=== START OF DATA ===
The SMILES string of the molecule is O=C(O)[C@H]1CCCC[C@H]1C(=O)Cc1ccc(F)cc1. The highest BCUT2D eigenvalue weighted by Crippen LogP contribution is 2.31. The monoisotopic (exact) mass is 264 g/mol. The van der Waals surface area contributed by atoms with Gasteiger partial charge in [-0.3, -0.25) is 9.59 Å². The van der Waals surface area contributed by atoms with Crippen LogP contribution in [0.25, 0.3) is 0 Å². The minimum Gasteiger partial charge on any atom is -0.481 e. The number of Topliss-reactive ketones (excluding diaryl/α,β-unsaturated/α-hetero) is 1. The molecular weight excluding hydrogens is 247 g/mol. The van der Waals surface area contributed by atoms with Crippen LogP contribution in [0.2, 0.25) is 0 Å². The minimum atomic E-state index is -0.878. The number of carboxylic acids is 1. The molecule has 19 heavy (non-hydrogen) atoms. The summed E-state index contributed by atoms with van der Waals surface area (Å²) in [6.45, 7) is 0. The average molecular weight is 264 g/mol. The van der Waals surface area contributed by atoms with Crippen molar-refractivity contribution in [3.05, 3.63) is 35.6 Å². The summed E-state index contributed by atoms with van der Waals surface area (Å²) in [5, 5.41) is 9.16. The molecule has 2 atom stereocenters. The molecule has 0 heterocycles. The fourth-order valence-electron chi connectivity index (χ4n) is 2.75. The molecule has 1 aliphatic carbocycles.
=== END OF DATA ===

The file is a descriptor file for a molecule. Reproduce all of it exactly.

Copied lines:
The SMILES string of the molecule is O=C(O)[C@H]1CCCC[C@H]1C(=O)Cc1ccc(F)cc1. The highest BCUT2D eigenvalue weighted by Crippen LogP contribution is 2.31. The monoisotopic (exact) mass is 264 g/mol. The van der Waals surface area contributed by atoms with Gasteiger partial charge in [-0.3, -0.25) is 9.59 Å². The van der Waals surface area contributed by atoms with Crippen LogP contribution in [0.25, 0.3) is 0 Å². The minimum Gasteiger partial charge on any atom is -0.481 e. The number of Topliss-reactive ketones (excluding diaryl/α,β-unsaturated/α-hetero) is 1. The molecular weight excluding hydrogens is 247 g/mol. The van der Waals surface area contributed by atoms with Crippen LogP contribution in [0.2, 0.25) is 0 Å². The minimum atomic E-state index is -0.878. The number of carboxylic acids is 1. The molecule has 19 heavy (non-hydrogen) atoms. The summed E-state index contributed by atoms with van der Waals surface area (Å²) in [6.45, 7) is 0. The average molecular weight is 264 g/mol. The van der Waals surface area contributed by atoms with Crippen molar-refractivity contribution in [3.05, 3.63) is 35.6 Å². The summed E-state index contributed by atoms with van der Waals surface area (Å²) in [5, 5.41) is 9.16. The molecule has 2 atom stereocenters. The molecule has 0 heterocycles. The fourth-order valence-electron chi connectivity index (χ4n) is 2.75. The molecule has 1 aliphatic carbocycles.